I was talking to a coach the other day who was worried that if they offered training plans and online memberships alongside with their one-on-one coaching, they might lose some of their one-on-one coaching clients to those products.
So, I explained to them why that wouldn’t be the case.
But I actually hear that quite a lot.
So, I wanted to go into a little bit of detail about that.
When you sell products to people, you need to, first, find out what people want. Then you sell the product to them.
Just because you make a product, it doesn’t mean the same people who buy one-on-one coaching will then go and buy that product.
I've created a video version where I white board the concept so you can either watch the video, read the full text version with diagrams or both.
1-on-1 Coaching Group
If we draw a circle here to represent the entire market of potential customers who want one-on-one coaching – in terms of the whole market of people who are doing endurance sport, the group of people who want one-on-one coaching is relatively small.
Plans and Online Memberships Group
But, there’s this other big group of people here -- who are the self-coached or don't do any real structured training. These people aren't looking for one on one coaching right now but would be open to a little help from a training plan or some sort of online membership.
So, you might see this little overlap between the two groups here. Potentially, this very small bit, here, are people who might move to one-on-one coaching to plans or some sort of online membership to get a little bit of help.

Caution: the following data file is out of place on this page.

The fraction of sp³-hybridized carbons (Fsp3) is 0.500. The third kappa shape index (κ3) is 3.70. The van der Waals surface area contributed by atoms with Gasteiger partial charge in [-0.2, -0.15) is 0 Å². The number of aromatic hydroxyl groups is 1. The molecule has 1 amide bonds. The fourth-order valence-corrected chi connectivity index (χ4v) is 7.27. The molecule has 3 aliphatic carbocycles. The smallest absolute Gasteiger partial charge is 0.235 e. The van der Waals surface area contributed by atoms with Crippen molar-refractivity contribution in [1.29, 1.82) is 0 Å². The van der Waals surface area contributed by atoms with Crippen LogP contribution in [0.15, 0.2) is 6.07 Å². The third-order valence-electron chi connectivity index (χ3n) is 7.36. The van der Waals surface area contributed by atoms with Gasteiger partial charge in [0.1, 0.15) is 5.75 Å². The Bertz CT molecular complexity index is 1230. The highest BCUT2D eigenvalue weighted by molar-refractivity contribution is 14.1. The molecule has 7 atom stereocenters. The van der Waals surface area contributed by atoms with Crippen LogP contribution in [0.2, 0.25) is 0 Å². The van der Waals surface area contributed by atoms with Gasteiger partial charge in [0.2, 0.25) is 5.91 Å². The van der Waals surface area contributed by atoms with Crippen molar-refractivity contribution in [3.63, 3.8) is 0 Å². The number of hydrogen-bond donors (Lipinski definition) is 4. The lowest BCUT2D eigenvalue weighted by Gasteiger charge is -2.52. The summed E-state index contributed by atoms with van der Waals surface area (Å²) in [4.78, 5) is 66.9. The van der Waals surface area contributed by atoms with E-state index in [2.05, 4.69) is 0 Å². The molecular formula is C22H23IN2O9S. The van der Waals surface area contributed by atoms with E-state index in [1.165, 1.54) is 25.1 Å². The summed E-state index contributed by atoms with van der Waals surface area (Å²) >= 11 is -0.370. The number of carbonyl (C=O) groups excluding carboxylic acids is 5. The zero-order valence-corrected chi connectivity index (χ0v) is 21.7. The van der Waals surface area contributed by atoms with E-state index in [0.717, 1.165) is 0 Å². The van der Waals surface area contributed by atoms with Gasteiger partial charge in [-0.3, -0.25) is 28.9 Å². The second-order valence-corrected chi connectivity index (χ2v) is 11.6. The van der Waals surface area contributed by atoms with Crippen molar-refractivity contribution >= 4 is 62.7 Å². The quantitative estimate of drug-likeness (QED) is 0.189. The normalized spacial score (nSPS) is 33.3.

This is not big enough to worry about. People who are in that group will jump from one to the other, anyway.
If you’re offering one-on-one coaching but not plans or memberships, the people in that group are most likely to jump to someone else who are selling those products. So, you’re probably going to lose them anyway because they’re right on that border.
Here are some bullets to summarize
- One on One coaching customers aren't looking for cheaper products. They want one on one coaching because it's a high value product and are willing to pay for it.
- A small percentage of one on one coached athletes might switch to a lower priced product but only if they were moving that way anyway.
- If someone is going to switch it's better that they switch to your other products not another coaches.
- Not offering anything other than one on one coaching will mean you can only generate revenue from a very small percentage of the overall market.
- The goal of a broader price range of products is to help more people and generate more total revenue.
If you liked this article you might also like our post on whether you are charging enough for your one on one coaching. We cover pricing strategies and how to work through increasing your prices so it's fair for your clients but also your business.
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